Forming influencer campaigns is a mix of creativity, strategy, relationship building and legal requirements. In order to build successful campaigns and meet goals, brands need to address both creative and business terms to manage expectations and ensure partnership success.
In the first of a two part series, how to manage creative with creatives:
Clearly Define Post Requirements
This is the time for brands to be specific about content requirements. By planning the campaign well in advance and including all guidelines within the influencer contract, brands can set the partnership up for success.
Platform and Content Requirements
The brand and the influencer should agree on the platforms, the number of pieces, and the type of content. If a campaign involves both Instagram and YouTube, break it down by platform and include length requirements on the YouTube video as well as shot requirements.
Pairing a brand and influencer with similar aesthetic interests ensures harmonious creative in the campaign. Include visual styling on an influencer contract to ensure that the content is aligned with the brand’s image in specific detail; if the creative team wants the product shown a certain way, a specific type of location, or a certain hairstyle to better display product benefits, include it in the contract.
Campaign messaging includes specific phrases and taglines, as well as product highlights the influencer should use in their caption (AKA “post-copy”). For certain industries with government oversight, like health supplements, pharmaceuticals or alcohol, it is imperative that the influencers do not make any false claims about the products. Disclosures and specific language to describe the product benefits with accuracy are critical.
Campaign messaging also includes branded hashtags and social accounts to tag. If there are multiple companies involved in a promotion or giveaway, include their hashtags and social handles as well.
FTC Disclosure Compliance and Disclosure Tools By Platform
To ensure consumers understand it is a paid partnership, it is mandated by the FTC to include proper disclaimers to identify it, like #ad. Use your best to effort to utilize all available and applicable platform disclosure tools like Facebook’s “Branded Content Tool”, Instagram’s “Paid Partnership/Business Partner” tag and YouTube’s “Written Disclaimer Tool” when posting content. Read more about the FTC Guidelines here.
Outline the type of post, the exact day, time of day for each post and the total duration of the campaign (for example, one time or 3 months). This is particularly important if there are multiple influencers involved in your campaign so you can manage everything at a high level.
The second piece to this is determining how long a post will live on their channels. This can range from 24 hours to one year, depending on the channel. Instagram posts are typically two to four weeks. If the campaign lasts more than one month, it’s smart to include in the contract that all posts must stay live until the end of the campaign (if not longer.)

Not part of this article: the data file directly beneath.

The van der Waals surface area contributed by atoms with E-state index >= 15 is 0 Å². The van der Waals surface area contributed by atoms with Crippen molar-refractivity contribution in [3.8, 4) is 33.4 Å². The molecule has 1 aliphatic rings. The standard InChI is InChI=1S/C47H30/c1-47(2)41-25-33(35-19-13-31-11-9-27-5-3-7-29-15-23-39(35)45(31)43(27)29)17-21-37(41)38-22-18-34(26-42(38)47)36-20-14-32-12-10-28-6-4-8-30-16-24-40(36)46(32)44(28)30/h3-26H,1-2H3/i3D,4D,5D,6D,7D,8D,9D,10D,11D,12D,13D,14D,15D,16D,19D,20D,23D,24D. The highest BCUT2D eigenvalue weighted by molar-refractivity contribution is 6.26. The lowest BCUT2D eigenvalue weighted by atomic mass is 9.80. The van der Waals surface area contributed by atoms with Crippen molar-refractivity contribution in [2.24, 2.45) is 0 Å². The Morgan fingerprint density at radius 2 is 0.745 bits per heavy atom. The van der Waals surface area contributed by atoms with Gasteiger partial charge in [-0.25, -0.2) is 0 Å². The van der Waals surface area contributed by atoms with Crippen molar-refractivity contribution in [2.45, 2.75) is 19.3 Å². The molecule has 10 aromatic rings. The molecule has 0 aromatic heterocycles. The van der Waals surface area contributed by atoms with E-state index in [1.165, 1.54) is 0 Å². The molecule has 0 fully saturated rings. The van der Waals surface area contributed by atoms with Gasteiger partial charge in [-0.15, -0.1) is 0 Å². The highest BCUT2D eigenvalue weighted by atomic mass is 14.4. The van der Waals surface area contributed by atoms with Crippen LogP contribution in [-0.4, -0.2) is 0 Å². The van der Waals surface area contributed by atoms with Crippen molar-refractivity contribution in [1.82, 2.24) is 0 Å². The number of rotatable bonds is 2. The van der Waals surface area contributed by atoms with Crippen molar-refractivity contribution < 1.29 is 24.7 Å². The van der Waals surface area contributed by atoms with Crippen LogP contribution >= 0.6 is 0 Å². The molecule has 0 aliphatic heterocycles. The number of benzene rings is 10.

If an influencer pushes back on these points, it’s okay to work with them to find a mutually beneficial solution. Over 95% of engagement occurs within the first 24 to 48 hours, so this is not a significant concern.
Calls-to-Action and Link Requirements
The call-to-action and link requirements are essential for any campaigns that require direct response from the consumer. Without these pieces, there will be no way to drive traffic to purchase or sign up. By collecting this data, the brand can assess the value of the partnership and optimization in future campaigns.
Make sure to clarify how and when the creator needs to direct their followers to a specific link. The standard is 24 hours for the link in their bio for an Instagram post, swipe up in an Instagram Story, or in a YouTube video description. Remember to use a short link service like Genius Link or Bitly to accurately track all traffic sources.
Implementing a Thorough Review Process
While influencers are rightfully sensitive about their creative output, brands, understandably, want some level of input to guide the final delivery. Clarify the review process within the contract to establish responsibilities before content is posted including how the influencer will submit content for approval, contacts for brand and agency reviews (if applicable), and the expected timeline.
Campaigns may contain concept reviews before the content is created to ensure all parties are aligned. A concept is usually a three to five sentence written description including setting, props, inspiration, and other relevant details. One round of edits is the standard and helps keep the planning efficient.
The contract should also contain guidelines in the event a reshoot may need to be requested. Will the creator be compensated for additional work? If so, at what rate? Clear, specific feedback will help prevent the need for this, but it’s always better to plan for it.
Stay tuned for Part Two, coming later this week.
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